Harvesting Power Wirelessly from MRI Scanners
Kelly Byron1, Fraser Robb2, Shreyas Vasanawala3, John Pauly1, and Greig Scott1

1Electrical Engineering, Stanford University, Stanford, CA, United States, 2GE Healthcare, Aurora, OH, United States, 3Radiology, Stanford University, Stanford, CA, United States


As the number of devices accompanying patients inside the MRI bore increases, so does the need for reliable powering inside the MRI. The high-power B1 field in MRI suggests the capability to harvest power wirelessly from the scanner itself. With high quality factor coils and a high efficiency class-E rectifier we are able to harvest 100s of µJ /TR. However, B1 harvesting will generate flip angle banding when harvesting loops are near imaging regions. These banding artifacts increase with increasing coil size and decrease with larger coil loading.


Additional on-patient monitoring devices are becoming more common in the MRI bore with a need to power these devices. Non-magnetic batteries have limited power levels and must maintain a high charge. The high-power B1 field in MRI suggests the capability to harvest power wirelessly from the scanner itself. This concept was shown in 1, where almost 10 µJ of energy/TR was harvested to power a VCO. Here, we examine how to make an efficient energy harvester, delivering 100s of µJ of energy/TR to a resistor load. Efficient energy harvesting requires careful attention to coil design, rectifier design and both patient and resistor loading. The power harvester design is also limited by requirements for MRI compatibility, such as coil size and flip angle distortion relative to the desired imaging region.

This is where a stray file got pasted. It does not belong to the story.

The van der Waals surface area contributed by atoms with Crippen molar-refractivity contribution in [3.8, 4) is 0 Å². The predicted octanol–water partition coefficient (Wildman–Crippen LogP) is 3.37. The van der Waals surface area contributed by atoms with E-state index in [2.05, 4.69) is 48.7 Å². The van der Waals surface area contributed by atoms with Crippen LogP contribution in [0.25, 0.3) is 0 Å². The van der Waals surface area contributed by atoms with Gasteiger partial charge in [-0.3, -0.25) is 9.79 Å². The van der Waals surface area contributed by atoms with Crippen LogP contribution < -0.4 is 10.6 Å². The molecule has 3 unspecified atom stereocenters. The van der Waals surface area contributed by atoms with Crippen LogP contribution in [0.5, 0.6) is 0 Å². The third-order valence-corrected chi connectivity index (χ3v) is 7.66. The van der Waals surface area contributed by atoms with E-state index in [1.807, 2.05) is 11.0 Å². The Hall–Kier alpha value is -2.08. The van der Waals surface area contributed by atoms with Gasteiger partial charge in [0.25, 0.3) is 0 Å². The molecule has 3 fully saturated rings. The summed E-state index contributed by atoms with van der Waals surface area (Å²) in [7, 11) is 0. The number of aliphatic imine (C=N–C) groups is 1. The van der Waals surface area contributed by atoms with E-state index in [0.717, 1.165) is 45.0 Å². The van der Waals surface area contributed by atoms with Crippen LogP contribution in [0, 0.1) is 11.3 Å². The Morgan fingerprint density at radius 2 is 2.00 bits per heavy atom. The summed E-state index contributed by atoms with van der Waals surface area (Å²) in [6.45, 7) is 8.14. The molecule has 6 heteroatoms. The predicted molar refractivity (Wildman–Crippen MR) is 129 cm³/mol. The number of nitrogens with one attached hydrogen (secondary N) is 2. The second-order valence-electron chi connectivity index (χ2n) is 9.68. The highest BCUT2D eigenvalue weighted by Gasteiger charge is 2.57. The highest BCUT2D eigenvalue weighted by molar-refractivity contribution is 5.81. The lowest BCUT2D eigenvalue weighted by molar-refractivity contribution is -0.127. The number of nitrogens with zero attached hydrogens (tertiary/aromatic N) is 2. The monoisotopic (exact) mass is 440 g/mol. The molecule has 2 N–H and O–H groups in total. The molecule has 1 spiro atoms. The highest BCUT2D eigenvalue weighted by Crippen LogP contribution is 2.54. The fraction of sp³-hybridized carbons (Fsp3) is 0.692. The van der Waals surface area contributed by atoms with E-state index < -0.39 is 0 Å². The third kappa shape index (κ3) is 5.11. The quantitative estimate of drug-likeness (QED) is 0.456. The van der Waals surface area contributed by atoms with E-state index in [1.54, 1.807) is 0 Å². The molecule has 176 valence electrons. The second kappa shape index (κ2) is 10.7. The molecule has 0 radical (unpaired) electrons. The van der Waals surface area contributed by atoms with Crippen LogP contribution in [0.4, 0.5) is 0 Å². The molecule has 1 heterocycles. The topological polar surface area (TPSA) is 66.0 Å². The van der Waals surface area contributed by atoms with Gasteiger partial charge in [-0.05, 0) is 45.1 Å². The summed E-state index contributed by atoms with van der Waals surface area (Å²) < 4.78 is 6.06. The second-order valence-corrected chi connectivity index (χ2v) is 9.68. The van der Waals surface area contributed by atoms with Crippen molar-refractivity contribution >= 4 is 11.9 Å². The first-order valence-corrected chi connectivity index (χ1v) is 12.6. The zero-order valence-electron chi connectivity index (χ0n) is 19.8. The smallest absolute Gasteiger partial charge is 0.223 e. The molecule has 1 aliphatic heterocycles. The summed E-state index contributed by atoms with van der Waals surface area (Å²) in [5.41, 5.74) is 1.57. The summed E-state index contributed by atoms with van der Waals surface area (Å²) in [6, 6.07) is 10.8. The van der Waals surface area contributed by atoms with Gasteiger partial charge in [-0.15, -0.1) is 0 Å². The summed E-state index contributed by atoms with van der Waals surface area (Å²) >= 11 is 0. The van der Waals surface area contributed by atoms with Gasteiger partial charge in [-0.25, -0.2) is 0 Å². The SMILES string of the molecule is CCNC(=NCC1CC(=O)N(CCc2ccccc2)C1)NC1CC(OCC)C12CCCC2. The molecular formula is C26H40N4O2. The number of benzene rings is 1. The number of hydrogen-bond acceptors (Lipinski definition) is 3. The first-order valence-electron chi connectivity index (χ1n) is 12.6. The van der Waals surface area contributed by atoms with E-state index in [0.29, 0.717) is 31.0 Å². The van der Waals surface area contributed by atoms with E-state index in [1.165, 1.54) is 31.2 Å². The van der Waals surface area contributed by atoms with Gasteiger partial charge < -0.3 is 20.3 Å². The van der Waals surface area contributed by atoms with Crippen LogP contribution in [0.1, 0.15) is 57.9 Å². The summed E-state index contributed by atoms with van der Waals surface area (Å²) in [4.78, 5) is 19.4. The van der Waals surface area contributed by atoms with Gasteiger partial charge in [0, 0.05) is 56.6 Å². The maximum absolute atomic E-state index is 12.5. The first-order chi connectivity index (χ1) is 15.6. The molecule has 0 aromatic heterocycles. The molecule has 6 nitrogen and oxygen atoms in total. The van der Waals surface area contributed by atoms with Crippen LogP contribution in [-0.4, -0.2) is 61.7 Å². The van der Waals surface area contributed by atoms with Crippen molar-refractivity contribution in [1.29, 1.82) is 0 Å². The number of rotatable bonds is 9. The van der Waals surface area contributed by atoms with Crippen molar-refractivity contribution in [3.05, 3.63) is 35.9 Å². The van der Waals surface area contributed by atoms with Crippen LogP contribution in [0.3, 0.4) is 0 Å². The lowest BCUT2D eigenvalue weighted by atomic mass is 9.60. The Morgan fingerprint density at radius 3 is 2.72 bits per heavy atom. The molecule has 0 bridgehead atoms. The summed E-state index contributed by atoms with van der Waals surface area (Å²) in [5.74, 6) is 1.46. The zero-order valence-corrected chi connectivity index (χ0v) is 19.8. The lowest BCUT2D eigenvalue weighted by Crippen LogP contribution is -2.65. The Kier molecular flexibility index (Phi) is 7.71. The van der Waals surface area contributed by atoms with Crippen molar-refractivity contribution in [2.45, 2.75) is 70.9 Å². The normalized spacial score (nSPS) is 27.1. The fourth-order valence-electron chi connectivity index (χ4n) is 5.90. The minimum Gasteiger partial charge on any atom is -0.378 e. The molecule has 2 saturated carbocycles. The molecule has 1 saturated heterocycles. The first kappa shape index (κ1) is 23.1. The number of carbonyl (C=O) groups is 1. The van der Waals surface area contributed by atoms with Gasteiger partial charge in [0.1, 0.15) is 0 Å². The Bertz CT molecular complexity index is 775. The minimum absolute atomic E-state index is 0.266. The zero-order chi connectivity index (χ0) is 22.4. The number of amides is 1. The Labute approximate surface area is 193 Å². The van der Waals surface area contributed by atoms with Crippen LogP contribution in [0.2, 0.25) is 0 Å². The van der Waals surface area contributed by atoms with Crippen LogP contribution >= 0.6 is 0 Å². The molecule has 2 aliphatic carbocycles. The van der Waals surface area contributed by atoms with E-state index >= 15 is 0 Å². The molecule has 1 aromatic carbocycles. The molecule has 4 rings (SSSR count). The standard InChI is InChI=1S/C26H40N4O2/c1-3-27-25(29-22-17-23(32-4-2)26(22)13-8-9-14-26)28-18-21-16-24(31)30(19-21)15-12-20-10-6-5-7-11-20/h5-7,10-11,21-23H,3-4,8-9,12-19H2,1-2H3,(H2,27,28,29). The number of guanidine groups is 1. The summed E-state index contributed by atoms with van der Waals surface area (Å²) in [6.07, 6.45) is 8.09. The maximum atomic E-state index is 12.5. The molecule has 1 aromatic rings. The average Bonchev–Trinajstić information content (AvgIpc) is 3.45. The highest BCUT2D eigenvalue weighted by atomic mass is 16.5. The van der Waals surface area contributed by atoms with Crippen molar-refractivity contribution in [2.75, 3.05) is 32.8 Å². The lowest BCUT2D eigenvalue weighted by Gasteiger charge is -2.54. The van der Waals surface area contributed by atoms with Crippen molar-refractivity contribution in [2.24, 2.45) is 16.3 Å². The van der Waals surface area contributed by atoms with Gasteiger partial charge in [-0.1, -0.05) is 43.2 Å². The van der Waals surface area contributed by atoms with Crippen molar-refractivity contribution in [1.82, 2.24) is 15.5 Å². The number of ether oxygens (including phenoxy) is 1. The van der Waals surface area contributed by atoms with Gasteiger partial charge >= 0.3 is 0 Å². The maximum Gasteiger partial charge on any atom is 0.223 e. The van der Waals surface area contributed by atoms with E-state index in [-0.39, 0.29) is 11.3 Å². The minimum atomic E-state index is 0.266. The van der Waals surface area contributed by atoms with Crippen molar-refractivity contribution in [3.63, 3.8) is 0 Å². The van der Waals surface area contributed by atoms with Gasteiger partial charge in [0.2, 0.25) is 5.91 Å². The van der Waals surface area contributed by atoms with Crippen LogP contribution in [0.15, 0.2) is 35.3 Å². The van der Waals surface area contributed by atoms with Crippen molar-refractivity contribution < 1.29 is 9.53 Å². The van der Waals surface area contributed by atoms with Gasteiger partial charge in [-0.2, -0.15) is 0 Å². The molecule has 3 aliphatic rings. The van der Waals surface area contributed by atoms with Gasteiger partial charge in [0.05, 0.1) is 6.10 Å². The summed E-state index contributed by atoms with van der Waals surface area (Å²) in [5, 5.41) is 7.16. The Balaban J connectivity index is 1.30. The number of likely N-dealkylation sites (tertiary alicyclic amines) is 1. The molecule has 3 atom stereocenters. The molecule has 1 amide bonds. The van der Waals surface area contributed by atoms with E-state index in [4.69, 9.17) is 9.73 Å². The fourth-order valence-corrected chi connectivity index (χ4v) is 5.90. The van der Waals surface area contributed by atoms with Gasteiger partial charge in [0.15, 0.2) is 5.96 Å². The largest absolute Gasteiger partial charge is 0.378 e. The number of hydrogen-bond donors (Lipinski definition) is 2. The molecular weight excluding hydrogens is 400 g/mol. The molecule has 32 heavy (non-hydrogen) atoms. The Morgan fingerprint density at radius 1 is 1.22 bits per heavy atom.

Typical wireless power transfer (WPT) systems2 use resonant inductively coupled coils to transfer and receive power at a particular frequency. This is modeled as a two-port network, with efficiency dependent on the coil coupling and quality factors (Q), as well as the load impedance. For small harvesting coils, the mutual inductance to the MRI whole-body coil is quite low. Hence, Faraday’s law alone determines the voltage induced on a resonant harvesting coil (Figure 1A) and is dependent on the field strength, frequency, and size of the harvesting coil. A perfectly resonant coil then acts as a voltage divider between the parasitic resistance and the load impedance. The proximity to the patient will cause additional parasitic loading losses on the harvesting coil, modeled by Suits3 load equations. For three harvesting coils (Figure 1B), induced conductivity losses are shown versus distance from the conductive (ğœŽ = 0.5 S/m) medium in Figure 2A. Figure 2B shows the measured unloaded and loaded Q of each coil, with conductive loading having the greatest effect on the largest coil, as expected. Disregarding rectifier losses and assuming peak B1 of 10 µT, peak power, delivered to a 2 Ω load, increases with patient separation for the largest coil. At fixed distance from the conductive surface (0cm), an optimal load resistance maximizes power delivery (Fig. 2D). For the simple series-resonant matching network, this optimal load equals the parasitic resistance of the coil plus induced conductive loss. Figure 1A shows the complete harvesting circuit, which includes a class-E resonant rectifier for RF-to-DC power conversion. This rectifier is designed based on equations in [4], with the diode parasitic capacitance resonated out at the MRI frequency by inductor Lr to improve rectifier efficiency. At 1.5T, the MRI frequency is sufficiently high that no additional capacitance is needed across the diode.